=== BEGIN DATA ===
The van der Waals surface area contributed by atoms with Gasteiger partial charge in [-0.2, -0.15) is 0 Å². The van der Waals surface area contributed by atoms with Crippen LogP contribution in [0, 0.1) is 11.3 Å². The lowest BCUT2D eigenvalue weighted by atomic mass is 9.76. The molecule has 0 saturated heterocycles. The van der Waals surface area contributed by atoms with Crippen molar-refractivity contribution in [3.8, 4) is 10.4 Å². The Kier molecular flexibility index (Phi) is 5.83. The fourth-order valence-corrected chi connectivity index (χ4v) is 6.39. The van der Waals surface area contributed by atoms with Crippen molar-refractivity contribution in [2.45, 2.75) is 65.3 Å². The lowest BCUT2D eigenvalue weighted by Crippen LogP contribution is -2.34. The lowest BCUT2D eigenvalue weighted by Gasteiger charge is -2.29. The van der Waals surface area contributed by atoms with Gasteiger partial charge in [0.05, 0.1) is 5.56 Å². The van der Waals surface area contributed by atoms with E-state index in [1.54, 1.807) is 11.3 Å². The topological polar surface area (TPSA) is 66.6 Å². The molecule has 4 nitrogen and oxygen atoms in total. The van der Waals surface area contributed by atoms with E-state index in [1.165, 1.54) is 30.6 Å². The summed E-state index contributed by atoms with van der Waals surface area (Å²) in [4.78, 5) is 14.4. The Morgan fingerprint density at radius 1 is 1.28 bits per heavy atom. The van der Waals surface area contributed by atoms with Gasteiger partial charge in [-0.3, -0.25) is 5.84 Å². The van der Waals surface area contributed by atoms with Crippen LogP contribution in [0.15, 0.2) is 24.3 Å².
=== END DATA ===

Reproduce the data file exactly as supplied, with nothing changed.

The van der Waals surface area contributed by atoms with Gasteiger partial charge in [-0.2, -0.15) is 0 Å². The van der Waals surface area contributed by atoms with Crippen LogP contribution in [0, 0.1) is 11.3 Å². The lowest BCUT2D eigenvalue weighted by atomic mass is 9.76. The molecule has 0 saturated heterocycles. The van der Waals surface area contributed by atoms with Crippen molar-refractivity contribution in [3.8, 4) is 10.4 Å². The Kier molecular flexibility index (Phi) is 5.83. The fourth-order valence-corrected chi connectivity index (χ4v) is 6.39. The van der Waals surface area contributed by atoms with Crippen molar-refractivity contribution in [2.45, 2.75) is 65.3 Å². The lowest BCUT2D eigenvalue weighted by Crippen LogP contribution is -2.34. The lowest BCUT2D eigenvalue weighted by Gasteiger charge is -2.29. The van der Waals surface area contributed by atoms with Gasteiger partial charge in [0.05, 0.1) is 5.56 Å². The van der Waals surface area contributed by atoms with E-state index in [1.54, 1.807) is 11.3 Å². The topological polar surface area (TPSA) is 66.6 Å². The molecule has 4 nitrogen and oxygen atoms in total. The van der Waals surface area contributed by atoms with E-state index in [1.165, 1.54) is 30.6 Å². The summed E-state index contributed by atoms with van der Waals surface area (Å²) in [4.78, 5) is 14.4. The Morgan fingerprint density at radius 1 is 1.28 bits per heavy atom. The van der Waals surface area contributed by atoms with Gasteiger partial charge in [-0.3, -0.25) is 5.84 Å². The van der Waals surface area contributed by atoms with Crippen LogP contribution in [0.15, 0.2) is 24.3 Å².